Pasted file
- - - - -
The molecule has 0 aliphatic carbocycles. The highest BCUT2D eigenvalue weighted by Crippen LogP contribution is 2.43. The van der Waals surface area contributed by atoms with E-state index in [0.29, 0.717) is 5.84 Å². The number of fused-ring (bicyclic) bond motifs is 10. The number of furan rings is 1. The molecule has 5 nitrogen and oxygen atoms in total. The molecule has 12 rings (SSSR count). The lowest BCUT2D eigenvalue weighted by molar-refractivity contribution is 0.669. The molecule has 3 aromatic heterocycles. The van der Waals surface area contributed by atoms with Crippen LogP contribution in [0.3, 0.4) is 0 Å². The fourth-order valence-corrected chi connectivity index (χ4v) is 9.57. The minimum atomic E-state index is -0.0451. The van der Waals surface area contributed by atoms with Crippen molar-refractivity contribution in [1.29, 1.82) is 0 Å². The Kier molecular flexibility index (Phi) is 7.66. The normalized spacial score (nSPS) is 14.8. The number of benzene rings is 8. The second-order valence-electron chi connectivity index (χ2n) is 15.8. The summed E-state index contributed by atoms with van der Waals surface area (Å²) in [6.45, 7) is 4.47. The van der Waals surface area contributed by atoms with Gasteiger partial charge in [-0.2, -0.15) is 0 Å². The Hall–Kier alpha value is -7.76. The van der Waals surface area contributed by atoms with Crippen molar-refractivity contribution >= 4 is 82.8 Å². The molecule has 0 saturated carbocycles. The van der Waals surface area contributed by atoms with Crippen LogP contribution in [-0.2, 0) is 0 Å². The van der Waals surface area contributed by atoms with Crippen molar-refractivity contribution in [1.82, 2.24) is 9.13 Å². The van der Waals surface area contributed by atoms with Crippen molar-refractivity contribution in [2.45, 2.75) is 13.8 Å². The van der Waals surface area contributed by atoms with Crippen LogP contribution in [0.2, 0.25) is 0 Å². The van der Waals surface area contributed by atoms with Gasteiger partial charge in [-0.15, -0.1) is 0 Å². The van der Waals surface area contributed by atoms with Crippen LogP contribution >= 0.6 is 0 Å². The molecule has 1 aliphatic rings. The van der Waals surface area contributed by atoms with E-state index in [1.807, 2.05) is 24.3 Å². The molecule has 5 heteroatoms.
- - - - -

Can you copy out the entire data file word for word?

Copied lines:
The molecule has 0 aliphatic carbocycles. The highest BCUT2D eigenvalue weighted by Crippen LogP contribution is 2.43. The van der Waals surface area contributed by atoms with E-state index in [0.29, 0.717) is 5.84 Å². The number of fused-ring (bicyclic) bond motifs is 10. The number of furan rings is 1. The molecule has 5 nitrogen and oxygen atoms in total. The molecule has 12 rings (SSSR count). The lowest BCUT2D eigenvalue weighted by molar-refractivity contribution is 0.669. The molecule has 3 aromatic heterocycles. The van der Waals surface area contributed by atoms with Crippen LogP contribution in [0.3, 0.4) is 0 Å². The fourth-order valence-corrected chi connectivity index (χ4v) is 9.57. The minimum atomic E-state index is -0.0451. The van der Waals surface area contributed by atoms with Crippen molar-refractivity contribution in [1.29, 1.82) is 0 Å². The Kier molecular flexibility index (Phi) is 7.66. The normalized spacial score (nSPS) is 14.8. The number of benzene rings is 8. The second-order valence-electron chi connectivity index (χ2n) is 15.8. The summed E-state index contributed by atoms with van der Waals surface area (Å²) in [6.45, 7) is 4.47. The van der Waals surface area contributed by atoms with Gasteiger partial charge in [-0.2, -0.15) is 0 Å². The Hall–Kier alpha value is -7.76. The van der Waals surface area contributed by atoms with Crippen molar-refractivity contribution >= 4 is 82.8 Å². The molecule has 0 saturated carbocycles. The van der Waals surface area contributed by atoms with Crippen LogP contribution in [-0.2, 0) is 0 Å². The van der Waals surface area contributed by atoms with Crippen molar-refractivity contribution in [1.82, 2.24) is 9.13 Å². The van der Waals surface area contributed by atoms with Crippen molar-refractivity contribution in [2.45, 2.75) is 13.8 Å². The van der Waals surface area contributed by atoms with Crippen LogP contribution in [0.2, 0.25) is 0 Å². The van der Waals surface area contributed by atoms with Gasteiger partial charge in [-0.15, -0.1) is 0 Å². The van der Waals surface area contributed by atoms with Crippen LogP contribution >= 0.6 is 0 Å². The molecule has 1 aliphatic rings. The van der Waals surface area contributed by atoms with E-state index in [1.807, 2.05) is 24.3 Å². The molecule has 5 heteroatoms.